DISABILITIES are not always obvious. In fact you could know of someone through their work and/or admire their talents without ever having a clue about what they have to do in order to achieve the things a lot of us take for granted.
Award-winning singer Grace Hickey is one young lady who is well known in the Clarence for her musical abilities.
The former Maclean High student now musician in training has garnered quite a following on the local circuit. But beneath the effervescent exterior we see on stage is a young woman who needs to show extraordinary discipline in order to chase her dreams as a professional entertainer.
The 20-year-old has cerebral palsy, which she manages as much as possible via a gruelling daily exercise regime.
Grace's inspirational story will be the subject of an upcoming film in which the singer will not only be appearing in front of camera but also behind the scenes.
Grace Under Fire is the brainchild of Clarence Valley photographer and film-maker Debrah Novak who will telling the story of the Maclean-raised singer- songwriter while Grace serves as co-producer as well as composing and performing the music credits for the film.
To assist with the production of this special film Screenworks chose Debrah's proposal as one of the eight recipients of a $5000 grant as part of the Createablity 2017 project.
Debrah said she was inspired by Grace's strength and determination to follow her calling.
"Grace doesn't let her disability define her. She's had a very supportive family who raised her to recognise that there are people much worse off so to her it's a real non-event.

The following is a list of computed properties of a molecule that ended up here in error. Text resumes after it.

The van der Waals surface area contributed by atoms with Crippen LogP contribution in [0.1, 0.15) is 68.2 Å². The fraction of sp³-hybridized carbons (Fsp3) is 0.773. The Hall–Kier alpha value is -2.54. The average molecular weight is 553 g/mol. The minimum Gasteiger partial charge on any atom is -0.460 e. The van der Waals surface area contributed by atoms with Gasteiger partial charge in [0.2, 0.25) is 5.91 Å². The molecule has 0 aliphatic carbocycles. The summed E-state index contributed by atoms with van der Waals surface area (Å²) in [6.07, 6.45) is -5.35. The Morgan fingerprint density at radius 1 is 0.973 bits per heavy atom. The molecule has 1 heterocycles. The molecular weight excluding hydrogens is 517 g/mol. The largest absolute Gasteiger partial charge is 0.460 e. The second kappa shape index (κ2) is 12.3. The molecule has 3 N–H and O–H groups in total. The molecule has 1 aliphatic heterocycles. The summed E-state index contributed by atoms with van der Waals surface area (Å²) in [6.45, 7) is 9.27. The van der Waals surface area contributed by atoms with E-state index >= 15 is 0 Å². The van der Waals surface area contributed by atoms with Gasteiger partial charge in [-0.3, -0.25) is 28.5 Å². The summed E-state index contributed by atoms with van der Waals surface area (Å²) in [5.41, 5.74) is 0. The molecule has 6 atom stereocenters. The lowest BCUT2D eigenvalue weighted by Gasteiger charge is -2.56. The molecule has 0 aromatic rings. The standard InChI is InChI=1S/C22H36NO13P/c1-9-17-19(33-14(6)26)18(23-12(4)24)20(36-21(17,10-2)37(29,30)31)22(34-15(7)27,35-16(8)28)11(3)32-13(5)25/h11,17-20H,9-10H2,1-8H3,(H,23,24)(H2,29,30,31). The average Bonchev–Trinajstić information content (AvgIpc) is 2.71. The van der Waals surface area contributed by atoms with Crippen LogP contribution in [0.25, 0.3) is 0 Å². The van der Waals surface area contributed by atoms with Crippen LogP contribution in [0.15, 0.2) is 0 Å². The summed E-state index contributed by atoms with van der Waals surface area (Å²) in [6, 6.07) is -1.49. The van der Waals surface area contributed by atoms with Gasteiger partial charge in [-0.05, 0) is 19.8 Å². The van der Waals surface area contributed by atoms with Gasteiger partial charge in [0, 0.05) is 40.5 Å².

"She exercises for hours everyday to retain her flexibility and mobility and if she doesn't she wouldn't be able to do what's she is doing. She's very diligent about it."
Debrah said this kind of discipline has taught Grace to be a high achiever and recognise that quality as something she can use to not only to get through life but also achieve her goals.
"She has to push the bar much higher to prove her abilities and capabilities. She comes from a musical family and her drive and attitude at such a young age is what interested me.
"We will be filming her at home, her music, and explore what inspires her to write and perform. It will be a real insight into her life and about not wanting to be put in a box."
Debrah said Grace, who recently took home the Dolphin (North Coast Music Award) for Best Female Vocalist, had not done anything in the visual world (made a music video clip) so this would enable her to have a major input into any future projects.
"Rather than being told what to do by a music producer she can say what she wants or create her own. It will be empowering for her career-wise. The Creatability project is really extraordinary platform for Grace to received global exposure."
Grace, who is currently living on campus in Brisbane and studying a fine arts degree, said the experience had been a great one on many levels.
"I've always lived with cerebral palsy and never let it impact my quality of life or let it define me so the film will be a way to let people know about my disability.
"It's also interesting for me too because I don't think about it much because I've never known anything different so it's been a real introspective experience as well."
Grace said she also liked the fact that it really focused strongly on her music "which provides a counterpoint to the story of my disability.
"Debrah has made a point of involving me in every step of the production. It's been pretty interesting seeing how music and film intersect."
Grace said it would be lovely if other people living with disabilities were inspired by her story but she said she was just telling her story.
"There are all different levels of disability but if people could take some- thing away from the film that would be wonderful."